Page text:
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Juliet (pronounced /ˈdʒuːliət/ JEW-lee-ət, or /ˌdʒuːliˈɛt/ JEW-lee-ET) is an inner satellite of Uranus. It was discovered from the images taken by Voyager 2 on 3 January 1986, and was given the temporary designation S/1986 U 2.[7] It is named after the heroine of William Shakespeare's play Romeo and Juliet. It is also designated Uranus XI.[8]

Juliet belongs to Portia Group of satellites, which also includes Bianca, Cressida, Desdemona, Portia, Rosalind, Cupid, Belinda and Perdita.[6] These satellites have similar orbits and photometric properties.[6] Unfortunately, other than its orbit,[1] radius of 53 km[2] and geometric albedo of 0.08[6] virtually nothing is known about it.

At the Voyager 2 images Juliet appears as an elongated object, the major axis pointing towards Uranus. The ratio of axises of the Juliet's prolate spheroid is 0.5 ± 0.3, which is rather an extreme value.[2] Its surface is grey in color.[2]

Juliet may collide with Desdemona within the next 100 million years.[9]

References

1. ^ a b c d e Jacobson, R.A. (1998). "The Orbits of the Inner Uranian Satellites From Hubble Space Telescope and Voyager 2 Observations". The Astronomical Journal 115: 1195–1199. doi:10.1086/300263. http://adsabs.harvard.edu/abs/1998AJ....115.1195J. edit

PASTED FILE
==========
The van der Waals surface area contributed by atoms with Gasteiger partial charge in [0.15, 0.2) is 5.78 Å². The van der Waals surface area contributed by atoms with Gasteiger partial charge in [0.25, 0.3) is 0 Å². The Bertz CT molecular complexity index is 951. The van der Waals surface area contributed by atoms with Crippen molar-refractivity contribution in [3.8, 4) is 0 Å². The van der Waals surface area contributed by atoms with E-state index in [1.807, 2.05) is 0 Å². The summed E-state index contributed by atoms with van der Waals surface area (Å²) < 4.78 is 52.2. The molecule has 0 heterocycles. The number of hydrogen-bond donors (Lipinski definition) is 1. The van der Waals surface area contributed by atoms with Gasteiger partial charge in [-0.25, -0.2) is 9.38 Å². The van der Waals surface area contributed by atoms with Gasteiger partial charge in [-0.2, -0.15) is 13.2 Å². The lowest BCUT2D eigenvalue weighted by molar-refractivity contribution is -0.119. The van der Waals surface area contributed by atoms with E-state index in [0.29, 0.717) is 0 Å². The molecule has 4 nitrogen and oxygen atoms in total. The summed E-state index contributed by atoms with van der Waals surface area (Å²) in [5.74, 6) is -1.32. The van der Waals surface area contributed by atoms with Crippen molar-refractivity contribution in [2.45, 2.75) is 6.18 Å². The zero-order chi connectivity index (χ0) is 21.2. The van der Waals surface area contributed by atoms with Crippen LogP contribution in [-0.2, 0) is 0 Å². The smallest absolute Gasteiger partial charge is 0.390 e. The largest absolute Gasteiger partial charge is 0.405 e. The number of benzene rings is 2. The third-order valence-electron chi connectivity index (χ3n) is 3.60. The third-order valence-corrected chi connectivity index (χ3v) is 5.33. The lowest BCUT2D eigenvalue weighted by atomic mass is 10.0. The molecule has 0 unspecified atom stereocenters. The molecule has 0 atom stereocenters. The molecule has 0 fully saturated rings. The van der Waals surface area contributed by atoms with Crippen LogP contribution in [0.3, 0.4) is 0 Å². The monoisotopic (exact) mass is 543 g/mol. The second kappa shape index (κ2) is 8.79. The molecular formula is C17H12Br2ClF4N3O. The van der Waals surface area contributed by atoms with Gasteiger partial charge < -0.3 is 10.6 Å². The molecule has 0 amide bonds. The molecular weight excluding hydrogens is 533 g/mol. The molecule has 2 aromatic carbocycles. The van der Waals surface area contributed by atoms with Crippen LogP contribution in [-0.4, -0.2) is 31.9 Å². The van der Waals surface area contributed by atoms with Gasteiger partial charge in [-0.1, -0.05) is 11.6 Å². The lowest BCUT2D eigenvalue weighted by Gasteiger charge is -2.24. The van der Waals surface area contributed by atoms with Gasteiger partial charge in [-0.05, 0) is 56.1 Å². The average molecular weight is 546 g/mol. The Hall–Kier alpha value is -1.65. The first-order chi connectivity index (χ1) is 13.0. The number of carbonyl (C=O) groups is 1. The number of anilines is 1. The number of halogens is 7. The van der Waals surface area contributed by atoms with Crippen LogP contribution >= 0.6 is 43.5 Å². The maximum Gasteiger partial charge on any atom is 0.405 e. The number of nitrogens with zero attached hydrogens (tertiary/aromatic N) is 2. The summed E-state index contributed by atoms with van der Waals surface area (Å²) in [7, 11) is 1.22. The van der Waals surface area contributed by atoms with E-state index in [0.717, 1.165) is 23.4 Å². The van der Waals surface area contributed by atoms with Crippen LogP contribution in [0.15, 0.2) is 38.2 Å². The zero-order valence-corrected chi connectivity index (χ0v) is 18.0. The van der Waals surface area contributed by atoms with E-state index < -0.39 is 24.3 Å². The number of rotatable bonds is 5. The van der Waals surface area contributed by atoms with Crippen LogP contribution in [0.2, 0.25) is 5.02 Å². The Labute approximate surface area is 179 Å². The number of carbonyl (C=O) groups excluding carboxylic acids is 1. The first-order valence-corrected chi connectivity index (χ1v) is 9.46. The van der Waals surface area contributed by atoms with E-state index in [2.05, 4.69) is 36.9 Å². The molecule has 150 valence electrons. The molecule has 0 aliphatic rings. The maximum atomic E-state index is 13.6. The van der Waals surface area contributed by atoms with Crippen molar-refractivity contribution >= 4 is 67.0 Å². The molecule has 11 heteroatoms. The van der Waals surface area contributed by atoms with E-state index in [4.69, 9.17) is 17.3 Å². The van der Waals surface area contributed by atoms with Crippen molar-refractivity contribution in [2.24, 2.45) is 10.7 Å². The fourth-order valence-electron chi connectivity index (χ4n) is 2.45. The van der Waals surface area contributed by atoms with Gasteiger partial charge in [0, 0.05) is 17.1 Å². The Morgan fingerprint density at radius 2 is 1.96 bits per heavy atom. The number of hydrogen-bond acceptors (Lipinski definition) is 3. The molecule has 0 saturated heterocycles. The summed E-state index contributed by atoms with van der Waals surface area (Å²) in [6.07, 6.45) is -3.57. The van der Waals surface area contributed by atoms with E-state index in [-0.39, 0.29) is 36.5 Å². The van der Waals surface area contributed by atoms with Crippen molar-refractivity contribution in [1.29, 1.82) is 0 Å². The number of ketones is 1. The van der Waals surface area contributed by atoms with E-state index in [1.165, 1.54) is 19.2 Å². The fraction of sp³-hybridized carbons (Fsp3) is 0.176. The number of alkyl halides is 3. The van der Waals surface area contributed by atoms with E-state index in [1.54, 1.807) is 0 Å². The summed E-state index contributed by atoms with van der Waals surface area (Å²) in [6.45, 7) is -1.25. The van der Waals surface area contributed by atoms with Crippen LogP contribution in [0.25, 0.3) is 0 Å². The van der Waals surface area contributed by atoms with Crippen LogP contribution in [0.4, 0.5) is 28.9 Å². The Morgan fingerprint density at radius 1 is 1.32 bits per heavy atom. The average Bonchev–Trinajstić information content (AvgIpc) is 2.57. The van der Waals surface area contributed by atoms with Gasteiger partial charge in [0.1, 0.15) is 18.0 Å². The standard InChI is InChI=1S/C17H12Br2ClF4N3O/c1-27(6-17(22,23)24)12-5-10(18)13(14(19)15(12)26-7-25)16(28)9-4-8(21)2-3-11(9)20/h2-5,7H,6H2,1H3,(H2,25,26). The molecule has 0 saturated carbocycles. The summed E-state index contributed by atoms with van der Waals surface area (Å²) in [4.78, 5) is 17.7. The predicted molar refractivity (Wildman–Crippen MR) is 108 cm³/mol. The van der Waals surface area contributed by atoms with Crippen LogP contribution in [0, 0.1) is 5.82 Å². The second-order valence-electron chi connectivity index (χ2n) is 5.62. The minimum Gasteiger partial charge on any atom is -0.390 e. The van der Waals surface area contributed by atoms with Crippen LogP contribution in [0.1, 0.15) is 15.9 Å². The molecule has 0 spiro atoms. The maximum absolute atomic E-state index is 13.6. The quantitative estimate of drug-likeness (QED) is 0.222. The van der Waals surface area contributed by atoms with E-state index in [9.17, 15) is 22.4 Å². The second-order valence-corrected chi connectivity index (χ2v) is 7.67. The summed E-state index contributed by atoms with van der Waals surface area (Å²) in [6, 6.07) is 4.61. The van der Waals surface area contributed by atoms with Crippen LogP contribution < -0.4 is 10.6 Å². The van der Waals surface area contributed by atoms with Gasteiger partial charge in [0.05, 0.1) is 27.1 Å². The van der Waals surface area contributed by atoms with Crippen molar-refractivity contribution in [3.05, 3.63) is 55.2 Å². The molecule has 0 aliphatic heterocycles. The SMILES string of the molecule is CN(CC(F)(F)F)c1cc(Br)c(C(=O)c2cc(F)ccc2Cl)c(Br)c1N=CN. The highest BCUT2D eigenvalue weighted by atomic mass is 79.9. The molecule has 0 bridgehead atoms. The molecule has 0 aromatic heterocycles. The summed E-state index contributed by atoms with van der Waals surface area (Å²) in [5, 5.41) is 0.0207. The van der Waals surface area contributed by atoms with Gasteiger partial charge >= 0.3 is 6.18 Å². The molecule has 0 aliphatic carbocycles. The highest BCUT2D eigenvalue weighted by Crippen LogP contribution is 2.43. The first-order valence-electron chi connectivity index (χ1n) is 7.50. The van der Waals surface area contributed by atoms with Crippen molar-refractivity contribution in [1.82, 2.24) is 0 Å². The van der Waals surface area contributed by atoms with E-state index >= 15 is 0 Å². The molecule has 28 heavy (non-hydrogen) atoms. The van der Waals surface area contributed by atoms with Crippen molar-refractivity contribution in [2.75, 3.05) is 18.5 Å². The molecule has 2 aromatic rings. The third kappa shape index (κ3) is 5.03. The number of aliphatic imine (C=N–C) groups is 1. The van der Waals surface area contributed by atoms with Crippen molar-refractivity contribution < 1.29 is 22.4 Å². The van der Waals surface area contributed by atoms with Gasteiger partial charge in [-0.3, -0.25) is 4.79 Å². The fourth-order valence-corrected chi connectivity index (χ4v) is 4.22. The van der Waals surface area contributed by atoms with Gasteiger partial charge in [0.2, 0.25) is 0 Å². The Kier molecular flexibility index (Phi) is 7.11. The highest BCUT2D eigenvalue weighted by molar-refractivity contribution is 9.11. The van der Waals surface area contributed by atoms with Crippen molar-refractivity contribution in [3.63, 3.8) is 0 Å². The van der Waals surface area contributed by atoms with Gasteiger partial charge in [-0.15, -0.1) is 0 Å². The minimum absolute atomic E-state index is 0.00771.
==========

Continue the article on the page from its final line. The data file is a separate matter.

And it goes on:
2. ^ a b c d e f g Karkoschka, Erich (2001). "Voyager's Eleventh Discovery of a Satellite of Uranus and Photometry and the First Size Measurements of Nine Satellites". Icarus 151: 69–77. doi:10.1006/icar.2001.6597. http://adsabs.harvard.edu/abs/2001Icar..151...69K. edit
3. ^ a b "Planetary Satellite Physical Parameters". JPL (Solar System Dynamics). 24 October 2008. http://ssd.jpl.nasa.gov/?sat_phys_par. Retrieved 12 December 2008.
4. ^ Williams, Dr. David R. (23 November 2007). "Uranian Satellite Fact Sheet". NASA (National Space Science Data Center). http://nssdc.gsfc.nasa.gov/planetary/factsheet/uraniansatfact.html. Retrieved 12 December 2008.
5. ^ a b c d e f Calculated on the basis of other parameters
6. ^ a b c d Karkoschka, Erich (2001). "Comprehensive Photometry of the Rings and 16 Satellites of Uranus with the Hubble Space Telescope". Icarus 151: 51–68. doi:10.1006/icar.2001.6596. http://adsabs.harvard.edu/abs/2001Icar..151...51K. edit
7. ^ Smith, B. A. (January 16 1986). "IAU Circular No. 4164". http://cfa-www.harvard.edu/iauc/04100/04164.html#Item1. Retrieved 6 August 2006.
8. ^ "Planet and Satellite Names and Discoverers". Gazetteer of Planetary Nomenclature. USGS Astrogeology. July 21 2006. http://planetarynames.wr.usgs.gov/append7.html. Retrieved 6 August 2006.
9. ^ Duncan, Martin J.; Jack J. Lissauer (1997). "Orbital Stability of the Uranian Satellite System". Icarus 125 (1): 1–12. doi:10.1006/icar.1996.5568.


External links

* Juliet Profile by NASA's Solar System Exploration
* Juliet + Ring diagram (Courtesy of Astronomy Magazine 2005)
* Uranus' Known Satellites (by Scott S. Sheppard)

Moons of Uranus

Astronomy Encyclopedia

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